The Reverend John Witherspoon was a signatory of the Declaration of Independence, a Presbyterian minister, a president of Princeton University, and an American patriot. He emigrated to the Anglo-American colony of New Jersey in 1768 from Scotland at the urging of another signer of the Declaration of Independence, Richard Stockton. Witherspoon was the only ordained clergyman and college president to sign the Declaration.
The Rev. Witherspoon built Tusculum on 60 acres in Princeton, New Jersey in 1773, the same year the British Parliament passed the Tea Act prompting the Boston Tea Party. Three years later, in 1776, Witherspoon signed the Declaration of Independence chartering the course towards the formation of the United States of America.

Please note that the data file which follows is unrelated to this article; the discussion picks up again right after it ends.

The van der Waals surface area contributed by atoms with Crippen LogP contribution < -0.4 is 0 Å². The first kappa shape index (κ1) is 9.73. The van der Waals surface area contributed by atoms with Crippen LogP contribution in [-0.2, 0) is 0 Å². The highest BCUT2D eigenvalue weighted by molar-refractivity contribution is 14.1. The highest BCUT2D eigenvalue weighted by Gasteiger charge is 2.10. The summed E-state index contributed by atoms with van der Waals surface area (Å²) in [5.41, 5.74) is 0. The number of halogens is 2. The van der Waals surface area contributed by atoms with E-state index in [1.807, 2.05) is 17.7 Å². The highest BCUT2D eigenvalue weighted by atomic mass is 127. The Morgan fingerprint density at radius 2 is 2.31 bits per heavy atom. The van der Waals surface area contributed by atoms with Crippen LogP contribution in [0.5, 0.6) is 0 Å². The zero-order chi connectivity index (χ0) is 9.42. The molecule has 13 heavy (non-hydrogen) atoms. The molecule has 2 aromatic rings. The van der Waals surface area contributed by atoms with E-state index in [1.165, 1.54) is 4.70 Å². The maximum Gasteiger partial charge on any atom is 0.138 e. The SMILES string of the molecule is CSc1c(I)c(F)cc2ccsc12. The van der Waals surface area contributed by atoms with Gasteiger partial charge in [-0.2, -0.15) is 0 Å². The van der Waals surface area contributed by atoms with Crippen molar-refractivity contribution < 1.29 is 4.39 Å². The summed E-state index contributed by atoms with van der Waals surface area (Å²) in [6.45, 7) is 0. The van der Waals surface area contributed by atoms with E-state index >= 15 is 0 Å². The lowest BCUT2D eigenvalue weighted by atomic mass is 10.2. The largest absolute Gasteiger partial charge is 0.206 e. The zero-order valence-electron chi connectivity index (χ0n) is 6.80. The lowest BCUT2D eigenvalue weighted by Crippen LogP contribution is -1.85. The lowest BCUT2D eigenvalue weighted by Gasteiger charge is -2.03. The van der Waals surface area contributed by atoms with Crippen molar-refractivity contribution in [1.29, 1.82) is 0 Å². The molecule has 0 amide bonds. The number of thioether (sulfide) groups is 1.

Today, Tusculum and 23 acres of the original estate are for sale by private owners, the Moores.
I can not think of a more worthy site that commemorates New Jersey's central role in forging the pathway towards the independence we have enjoyed in these United States for over two centuries now.
The restoration of Tusculum to its original glory as well as its inclusion into the public trust would be an act of truly inestimable value. It could serve as a reminder of the sacrifice our forefathers made to win our freedom as well as serve as a beacon of hope and liberty for all the world and its people.
I urge the State of New Jersey, the Township of Princeton, Mercer County, and such private interests as may be deemed appropriate to consider ways of purchasing (through floating bonds) this significant site of our state and national heritage for the cultural and intellectual enrichment of our people and future generations of Americans.
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